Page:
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Masahiro Tanaka should scrap the splitter and serve up sliders

Tanaka’s selection of secondaries may be the solution to his sudden slide.

New York Mets v New York Yankees - Game One Photo by Mike Stobe/Getty Images

After a strong start, Masahiro Tanaka’s season has hit a speed bump. Since his May 28 start against the San Diego Padres, Tanaka has thrown three straight duds, coughing up a four-run inning in each of them. With Domingo German hurt and J.A. Happ and CC Sabathia both unreliable, the Yankees need Tanaka to get back on his game.

Unfortunately, bouncing back might be easier said than done for Tanaka. His recent downturn can’t just be chalked up to bad luck. There is a legitimate problem with Tanaka’s game, and even more worryingly, the problem is with his best pitch. Tanaka has inexplicably lost his splitter, and it’s getting hammered by MLB hitters.

To wit: so far this year, hitters are teeing off on Tanaka’s splitter to the tune of a .318 average and a .561 slugging percentage. Compare that to the numbers prior to 2019, when the same pitch held opposing hitters to just a .187 average and a .297 slugging percentage. Tanaka’s biggest strength has now turned into his greatest weakness.

Yet, there’s still hope for Tanaka. Normally, losing a signature pitch would be a back-breaking loss for a pitcher. However, that might not apply to Tanaka, because he still has another deadly “out”pitch in his arsenal; namely, his slider.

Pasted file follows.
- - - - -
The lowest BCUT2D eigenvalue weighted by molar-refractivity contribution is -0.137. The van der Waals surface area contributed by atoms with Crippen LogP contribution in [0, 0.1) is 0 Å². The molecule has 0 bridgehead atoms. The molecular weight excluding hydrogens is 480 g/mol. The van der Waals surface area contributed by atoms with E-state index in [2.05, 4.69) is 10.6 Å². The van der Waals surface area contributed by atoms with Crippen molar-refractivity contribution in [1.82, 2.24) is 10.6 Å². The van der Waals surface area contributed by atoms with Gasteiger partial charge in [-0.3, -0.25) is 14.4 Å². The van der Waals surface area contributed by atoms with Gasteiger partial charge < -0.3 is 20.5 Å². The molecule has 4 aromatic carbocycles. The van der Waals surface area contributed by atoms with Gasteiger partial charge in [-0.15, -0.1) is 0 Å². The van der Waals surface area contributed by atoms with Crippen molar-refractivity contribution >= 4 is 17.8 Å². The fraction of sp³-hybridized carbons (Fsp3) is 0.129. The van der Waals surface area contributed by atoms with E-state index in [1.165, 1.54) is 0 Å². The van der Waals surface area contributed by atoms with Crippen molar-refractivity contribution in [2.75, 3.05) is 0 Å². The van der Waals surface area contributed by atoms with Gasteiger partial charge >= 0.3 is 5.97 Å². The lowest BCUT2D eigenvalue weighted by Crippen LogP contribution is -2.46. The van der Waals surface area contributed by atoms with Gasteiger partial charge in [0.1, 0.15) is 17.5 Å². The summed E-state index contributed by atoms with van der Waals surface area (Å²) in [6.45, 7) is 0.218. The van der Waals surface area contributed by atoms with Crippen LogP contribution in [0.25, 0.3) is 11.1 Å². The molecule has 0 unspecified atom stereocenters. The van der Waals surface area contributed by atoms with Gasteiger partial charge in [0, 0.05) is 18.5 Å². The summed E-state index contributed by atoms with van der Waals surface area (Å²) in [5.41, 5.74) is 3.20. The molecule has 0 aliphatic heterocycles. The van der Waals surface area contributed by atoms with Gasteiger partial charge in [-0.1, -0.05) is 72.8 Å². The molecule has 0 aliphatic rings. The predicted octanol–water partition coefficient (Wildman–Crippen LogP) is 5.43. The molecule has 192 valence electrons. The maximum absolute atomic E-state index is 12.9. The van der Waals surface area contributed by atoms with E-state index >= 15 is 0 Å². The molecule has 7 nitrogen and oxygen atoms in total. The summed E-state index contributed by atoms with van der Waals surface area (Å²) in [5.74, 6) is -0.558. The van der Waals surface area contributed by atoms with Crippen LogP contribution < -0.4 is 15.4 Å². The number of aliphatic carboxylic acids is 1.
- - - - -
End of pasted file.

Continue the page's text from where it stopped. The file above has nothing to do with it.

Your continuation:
Tanaka’s slider has always been a quality pitch, but it was overshadowed by his notorious splitter throughout his career. This year, though, the slider has stolen the spotlight. The offering has held hitters to a .164 average and .279 slugging percentage this season, and boasts the highest whiff rate out of all the pitches in Tanaka’s repertoire, at a whopping 18 percent. Though Tanaka may currently be without his signature splitter, his slider is a more than worthy candidate to take its place.

Indeed, forgoing the splitter for the slider might be the best course of action for Tanaka going forward. Although fans may say that Tanaka isn’t the same pitcher without his splitter, his current ERA of 3.58 and FIP of 4.01 suggests that, actually, he more or less is. As long as Tanaka’s slider remains at its elite level, he doesn’t necessarily need his splitter to maintain an ERA in the mid to high 3s.

Tanaka, ever the cerebral player, knows this. That’s why this year his slider usage rate (37.9%) is at a career high, while his splitter usage (23.5%) is the lowest it has ever been. However, there’s reason to believe Tanaka can go even further with this tactic. While his slider rate already ranks 4th-highest in MLB, the three pitchers ahead of him - Jakob Junis, Chris Sale, and Clayton Kershaw - are all north of 40%. Junis has struggled due to the rest of his repertoire being awful, but Sale and Kershaw are thriving with their slider-heavy approach. If Tanaka’s splitter continues to sputter, there’s still room for him to increase his slider usage.

Everybody knows at this point that Tanaka isn’t his usual self. His splitter has gone AWOL, and no one knows when it’s going to return. In terms of his actual results, this year’s Tanaka looks pretty familiar, even when you account for his recent slide. For that, we can thank his slider. It’s an excellent pitch, and throwing it could be the key to getting Tanaka back on track after his last three starts. Sure, it would be swell if the splitter came back. Tanaka can do just fine without it, though, so long as he has his slider.